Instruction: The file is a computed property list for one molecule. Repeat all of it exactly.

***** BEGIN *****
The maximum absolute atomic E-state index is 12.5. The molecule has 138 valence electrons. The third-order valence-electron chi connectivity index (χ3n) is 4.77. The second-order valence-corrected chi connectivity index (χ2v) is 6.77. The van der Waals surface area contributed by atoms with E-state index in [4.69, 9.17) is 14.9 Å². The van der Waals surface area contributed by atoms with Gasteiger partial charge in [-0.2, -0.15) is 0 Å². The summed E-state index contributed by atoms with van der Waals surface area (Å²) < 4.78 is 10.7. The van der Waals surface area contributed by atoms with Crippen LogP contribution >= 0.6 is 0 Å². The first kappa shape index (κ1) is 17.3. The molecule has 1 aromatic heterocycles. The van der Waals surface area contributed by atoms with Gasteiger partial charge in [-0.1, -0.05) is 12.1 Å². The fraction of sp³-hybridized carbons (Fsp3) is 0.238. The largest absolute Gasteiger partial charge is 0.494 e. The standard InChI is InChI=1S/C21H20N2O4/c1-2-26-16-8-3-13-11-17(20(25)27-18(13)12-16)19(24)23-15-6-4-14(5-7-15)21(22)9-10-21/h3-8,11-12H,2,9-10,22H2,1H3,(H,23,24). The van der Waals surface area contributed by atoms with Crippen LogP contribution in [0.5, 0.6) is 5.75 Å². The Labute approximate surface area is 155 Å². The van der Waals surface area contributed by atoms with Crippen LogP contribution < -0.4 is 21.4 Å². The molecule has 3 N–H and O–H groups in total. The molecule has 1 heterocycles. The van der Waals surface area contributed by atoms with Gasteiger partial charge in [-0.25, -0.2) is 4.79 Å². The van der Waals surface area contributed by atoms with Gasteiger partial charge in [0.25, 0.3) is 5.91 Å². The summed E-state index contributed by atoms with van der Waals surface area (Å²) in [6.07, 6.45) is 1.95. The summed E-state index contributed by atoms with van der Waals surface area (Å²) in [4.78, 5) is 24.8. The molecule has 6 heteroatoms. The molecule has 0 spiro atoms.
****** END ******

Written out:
The maximum absolute atomic E-state index is 12.5. The molecule has 138 valence electrons. The third-order valence-electron chi connectivity index (χ3n) is 4.77. The second-order valence-corrected chi connectivity index (χ2v) is 6.77. The van der Waals surface area contributed by atoms with E-state index in [4.69, 9.17) is 14.9 Å². The van der Waals surface area contributed by atoms with Gasteiger partial charge in [-0.2, -0.15) is 0 Å². The summed E-state index contributed by atoms with van der Waals surface area (Å²) < 4.78 is 10.7. The van der Waals surface area contributed by atoms with Crippen LogP contribution >= 0.6 is 0 Å². The first kappa shape index (κ1) is 17.3. The molecule has 1 aromatic heterocycles. The van der Waals surface area contributed by atoms with Gasteiger partial charge in [-0.1, -0.05) is 12.1 Å². The fraction of sp³-hybridized carbons (Fsp3) is 0.238. The largest absolute Gasteiger partial charge is 0.494 e. The standard InChI is InChI=1S/C21H20N2O4/c1-2-26-16-8-3-13-11-17(20(25)27-18(13)12-16)19(24)23-15-6-4-14(5-7-15)21(22)9-10-21/h3-8,11-12H,2,9-10,22H2,1H3,(H,23,24). The van der Waals surface area contributed by atoms with Crippen LogP contribution in [0.5, 0.6) is 5.75 Å². The Labute approximate surface area is 155 Å². The van der Waals surface area contributed by atoms with Crippen LogP contribution < -0.4 is 21.4 Å². The molecule has 3 N–H and O–H groups in total. The molecule has 1 heterocycles. The van der Waals surface area contributed by atoms with Gasteiger partial charge in [-0.25, -0.2) is 4.79 Å². The van der Waals surface area contributed by atoms with Gasteiger partial charge in [0.25, 0.3) is 5.91 Å². The summed E-state index contributed by atoms with van der Waals surface area (Å²) in [6.07, 6.45) is 1.95. The summed E-state index contributed by atoms with van der Waals surface area (Å²) in [4.78, 5) is 24.8. The molecule has 6 heteroatoms. The molecule has 0 spiro atoms.